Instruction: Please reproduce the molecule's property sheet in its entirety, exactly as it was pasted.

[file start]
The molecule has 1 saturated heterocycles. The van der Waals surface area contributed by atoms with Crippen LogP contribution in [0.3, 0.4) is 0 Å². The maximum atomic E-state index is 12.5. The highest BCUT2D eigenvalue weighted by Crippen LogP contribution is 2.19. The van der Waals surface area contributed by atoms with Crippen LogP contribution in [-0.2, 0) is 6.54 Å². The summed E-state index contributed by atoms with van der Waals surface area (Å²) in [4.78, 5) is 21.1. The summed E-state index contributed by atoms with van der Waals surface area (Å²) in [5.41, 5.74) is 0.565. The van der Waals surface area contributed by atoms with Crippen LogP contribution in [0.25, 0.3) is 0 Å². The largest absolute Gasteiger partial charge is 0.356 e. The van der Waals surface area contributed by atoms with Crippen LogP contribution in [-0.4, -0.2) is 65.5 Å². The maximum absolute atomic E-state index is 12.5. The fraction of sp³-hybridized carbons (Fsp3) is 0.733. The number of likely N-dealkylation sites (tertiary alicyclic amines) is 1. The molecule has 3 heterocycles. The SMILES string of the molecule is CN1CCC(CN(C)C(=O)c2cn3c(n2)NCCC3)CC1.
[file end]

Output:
The molecule has 1 saturated heterocycles. The van der Waals surface area contributed by atoms with Crippen LogP contribution in [0.3, 0.4) is 0 Å². The maximum atomic E-state index is 12.5. The highest BCUT2D eigenvalue weighted by Crippen LogP contribution is 2.19. The van der Waals surface area contributed by atoms with Crippen LogP contribution in [-0.2, 0) is 6.54 Å². The summed E-state index contributed by atoms with van der Waals surface area (Å²) in [4.78, 5) is 21.1. The summed E-state index contributed by atoms with van der Waals surface area (Å²) in [5.41, 5.74) is 0.565. The van der Waals surface area contributed by atoms with Crippen LogP contribution in [0.25, 0.3) is 0 Å². The largest absolute Gasteiger partial charge is 0.356 e. The van der Waals surface area contributed by atoms with Crippen LogP contribution in [-0.4, -0.2) is 65.5 Å². The maximum absolute atomic E-state index is 12.5. The fraction of sp³-hybridized carbons (Fsp3) is 0.733. The number of likely N-dealkylation sites (tertiary alicyclic amines) is 1. The molecule has 3 heterocycles. The SMILES string of the molecule is CN1CCC(CN(C)C(=O)c2cn3c(n2)NCCC3)CC1.